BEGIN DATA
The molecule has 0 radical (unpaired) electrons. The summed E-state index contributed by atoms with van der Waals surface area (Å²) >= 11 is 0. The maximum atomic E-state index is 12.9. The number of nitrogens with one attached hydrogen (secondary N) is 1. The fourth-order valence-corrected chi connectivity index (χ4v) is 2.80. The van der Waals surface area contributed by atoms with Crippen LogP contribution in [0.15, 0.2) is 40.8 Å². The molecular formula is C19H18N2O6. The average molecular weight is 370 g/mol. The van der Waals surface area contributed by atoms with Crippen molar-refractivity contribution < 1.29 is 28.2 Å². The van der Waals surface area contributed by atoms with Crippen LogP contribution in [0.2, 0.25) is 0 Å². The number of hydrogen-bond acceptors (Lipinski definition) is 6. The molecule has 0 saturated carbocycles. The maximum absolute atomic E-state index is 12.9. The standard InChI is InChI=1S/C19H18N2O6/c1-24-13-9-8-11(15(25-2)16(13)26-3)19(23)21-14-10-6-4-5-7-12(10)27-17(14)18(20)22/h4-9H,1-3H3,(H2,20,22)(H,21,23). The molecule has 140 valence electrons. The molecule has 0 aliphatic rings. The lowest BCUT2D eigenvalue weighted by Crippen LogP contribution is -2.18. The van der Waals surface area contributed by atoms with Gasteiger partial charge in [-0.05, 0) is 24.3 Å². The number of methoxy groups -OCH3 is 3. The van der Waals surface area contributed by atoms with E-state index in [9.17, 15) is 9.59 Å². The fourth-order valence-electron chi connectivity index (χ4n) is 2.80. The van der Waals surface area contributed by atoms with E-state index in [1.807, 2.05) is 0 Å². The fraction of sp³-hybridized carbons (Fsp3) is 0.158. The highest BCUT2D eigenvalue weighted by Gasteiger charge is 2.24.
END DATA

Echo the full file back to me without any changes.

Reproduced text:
The molecule has 0 radical (unpaired) electrons. The summed E-state index contributed by atoms with van der Waals surface area (Å²) >= 11 is 0. The maximum atomic E-state index is 12.9. The number of nitrogens with one attached hydrogen (secondary N) is 1. The fourth-order valence-corrected chi connectivity index (χ4v) is 2.80. The van der Waals surface area contributed by atoms with Crippen LogP contribution in [0.15, 0.2) is 40.8 Å². The molecular formula is C19H18N2O6. The average molecular weight is 370 g/mol. The van der Waals surface area contributed by atoms with Crippen molar-refractivity contribution < 1.29 is 28.2 Å². The van der Waals surface area contributed by atoms with Crippen LogP contribution in [0.2, 0.25) is 0 Å². The number of hydrogen-bond acceptors (Lipinski definition) is 6. The molecule has 0 saturated carbocycles. The maximum absolute atomic E-state index is 12.9. The standard InChI is InChI=1S/C19H18N2O6/c1-24-13-9-8-11(15(25-2)16(13)26-3)19(23)21-14-10-6-4-5-7-12(10)27-17(14)18(20)22/h4-9H,1-3H3,(H2,20,22)(H,21,23). The molecule has 140 valence electrons. The molecule has 0 aliphatic rings. The lowest BCUT2D eigenvalue weighted by Crippen LogP contribution is -2.18. The van der Waals surface area contributed by atoms with Gasteiger partial charge in [-0.05, 0) is 24.3 Å². The number of methoxy groups -OCH3 is 3. The van der Waals surface area contributed by atoms with E-state index in [9.17, 15) is 9.59 Å². The fourth-order valence-electron chi connectivity index (χ4n) is 2.80. The van der Waals surface area contributed by atoms with E-state index in [1.807, 2.05) is 0 Å². The fraction of sp³-hybridized carbons (Fsp3) is 0.158. The highest BCUT2D eigenvalue weighted by Gasteiger charge is 2.24.